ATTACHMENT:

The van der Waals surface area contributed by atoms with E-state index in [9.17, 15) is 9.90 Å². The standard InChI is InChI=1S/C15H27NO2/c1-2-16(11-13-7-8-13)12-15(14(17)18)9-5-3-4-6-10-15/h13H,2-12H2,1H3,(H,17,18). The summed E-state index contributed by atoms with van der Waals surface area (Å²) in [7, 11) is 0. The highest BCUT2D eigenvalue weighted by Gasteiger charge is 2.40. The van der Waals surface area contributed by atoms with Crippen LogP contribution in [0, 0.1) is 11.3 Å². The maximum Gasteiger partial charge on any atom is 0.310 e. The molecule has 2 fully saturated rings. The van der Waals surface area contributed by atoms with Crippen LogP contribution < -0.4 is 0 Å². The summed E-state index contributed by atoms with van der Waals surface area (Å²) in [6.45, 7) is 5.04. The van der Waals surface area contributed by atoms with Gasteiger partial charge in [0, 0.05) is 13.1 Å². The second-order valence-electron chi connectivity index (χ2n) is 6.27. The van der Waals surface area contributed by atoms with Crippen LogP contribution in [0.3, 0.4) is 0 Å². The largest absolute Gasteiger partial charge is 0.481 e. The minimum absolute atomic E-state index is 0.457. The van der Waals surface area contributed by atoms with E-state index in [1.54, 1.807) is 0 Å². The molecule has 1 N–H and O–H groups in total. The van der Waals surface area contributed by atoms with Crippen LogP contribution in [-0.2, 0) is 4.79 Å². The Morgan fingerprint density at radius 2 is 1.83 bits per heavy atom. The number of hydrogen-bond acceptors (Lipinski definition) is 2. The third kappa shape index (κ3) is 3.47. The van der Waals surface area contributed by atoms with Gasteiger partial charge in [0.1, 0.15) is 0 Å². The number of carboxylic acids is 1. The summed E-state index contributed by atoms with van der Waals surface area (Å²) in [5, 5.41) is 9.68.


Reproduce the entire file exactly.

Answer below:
The van der Waals surface area contributed by atoms with E-state index in [9.17, 15) is 9.90 Å². The standard InChI is InChI=1S/C15H27NO2/c1-2-16(11-13-7-8-13)12-15(14(17)18)9-5-3-4-6-10-15/h13H,2-12H2,1H3,(H,17,18). The summed E-state index contributed by atoms with van der Waals surface area (Å²) in [7, 11) is 0. The highest BCUT2D eigenvalue weighted by Gasteiger charge is 2.40. The van der Waals surface area contributed by atoms with Crippen LogP contribution in [0, 0.1) is 11.3 Å². The maximum Gasteiger partial charge on any atom is 0.310 e. The molecule has 2 fully saturated rings. The van der Waals surface area contributed by atoms with Crippen LogP contribution < -0.4 is 0 Å². The summed E-state index contributed by atoms with van der Waals surface area (Å²) in [6.45, 7) is 5.04. The van der Waals surface area contributed by atoms with Gasteiger partial charge in [0, 0.05) is 13.1 Å². The second-order valence-electron chi connectivity index (χ2n) is 6.27. The van der Waals surface area contributed by atoms with Crippen LogP contribution in [0.3, 0.4) is 0 Å². The largest absolute Gasteiger partial charge is 0.481 e. The minimum absolute atomic E-state index is 0.457. The van der Waals surface area contributed by atoms with E-state index in [1.54, 1.807) is 0 Å². The molecule has 1 N–H and O–H groups in total. The van der Waals surface area contributed by atoms with Crippen LogP contribution in [-0.2, 0) is 4.79 Å². The Morgan fingerprint density at radius 2 is 1.83 bits per heavy atom. The number of hydrogen-bond acceptors (Lipinski definition) is 2. The third kappa shape index (κ3) is 3.47. The van der Waals surface area contributed by atoms with Gasteiger partial charge in [0.1, 0.15) is 0 Å². The number of carboxylic acids is 1. The summed E-state index contributed by atoms with van der Waals surface area (Å²) in [5, 5.41) is 9.68.